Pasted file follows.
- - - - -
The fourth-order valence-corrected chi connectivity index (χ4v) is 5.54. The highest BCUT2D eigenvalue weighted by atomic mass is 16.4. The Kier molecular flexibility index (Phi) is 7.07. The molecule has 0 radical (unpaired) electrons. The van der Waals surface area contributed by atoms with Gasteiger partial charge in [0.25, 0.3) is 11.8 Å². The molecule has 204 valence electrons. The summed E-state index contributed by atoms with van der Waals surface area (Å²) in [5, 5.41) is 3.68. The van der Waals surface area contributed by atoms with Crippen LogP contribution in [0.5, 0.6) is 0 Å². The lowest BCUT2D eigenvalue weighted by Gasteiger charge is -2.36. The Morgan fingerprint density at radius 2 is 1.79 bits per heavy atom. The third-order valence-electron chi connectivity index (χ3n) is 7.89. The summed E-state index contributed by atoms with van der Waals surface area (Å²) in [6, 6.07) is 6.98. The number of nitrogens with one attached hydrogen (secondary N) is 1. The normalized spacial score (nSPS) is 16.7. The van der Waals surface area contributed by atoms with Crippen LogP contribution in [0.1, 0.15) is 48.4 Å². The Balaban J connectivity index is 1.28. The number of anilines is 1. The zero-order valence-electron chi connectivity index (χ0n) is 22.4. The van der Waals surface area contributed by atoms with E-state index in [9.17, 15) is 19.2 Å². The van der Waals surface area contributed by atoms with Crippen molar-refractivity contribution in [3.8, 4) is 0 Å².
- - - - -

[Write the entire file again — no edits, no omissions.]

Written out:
The fourth-order valence-corrected chi connectivity index (χ4v) is 5.54. The highest BCUT2D eigenvalue weighted by atomic mass is 16.4. The Kier molecular flexibility index (Phi) is 7.07. The molecule has 0 radical (unpaired) electrons. The van der Waals surface area contributed by atoms with Gasteiger partial charge in [0.25, 0.3) is 11.8 Å². The molecule has 204 valence electrons. The summed E-state index contributed by atoms with van der Waals surface area (Å²) in [5, 5.41) is 3.68. The van der Waals surface area contributed by atoms with Crippen LogP contribution in [0.5, 0.6) is 0 Å². The lowest BCUT2D eigenvalue weighted by Gasteiger charge is -2.36. The Morgan fingerprint density at radius 2 is 1.79 bits per heavy atom. The third-order valence-electron chi connectivity index (χ3n) is 7.89. The summed E-state index contributed by atoms with van der Waals surface area (Å²) in [6, 6.07) is 6.98. The number of nitrogens with one attached hydrogen (secondary N) is 1. The normalized spacial score (nSPS) is 16.7. The van der Waals surface area contributed by atoms with Crippen LogP contribution in [0.1, 0.15) is 48.4 Å². The Balaban J connectivity index is 1.28. The number of anilines is 1. The zero-order valence-electron chi connectivity index (χ0n) is 22.4. The van der Waals surface area contributed by atoms with E-state index in [9.17, 15) is 19.2 Å². The van der Waals surface area contributed by atoms with Crippen molar-refractivity contribution in [3.8, 4) is 0 Å².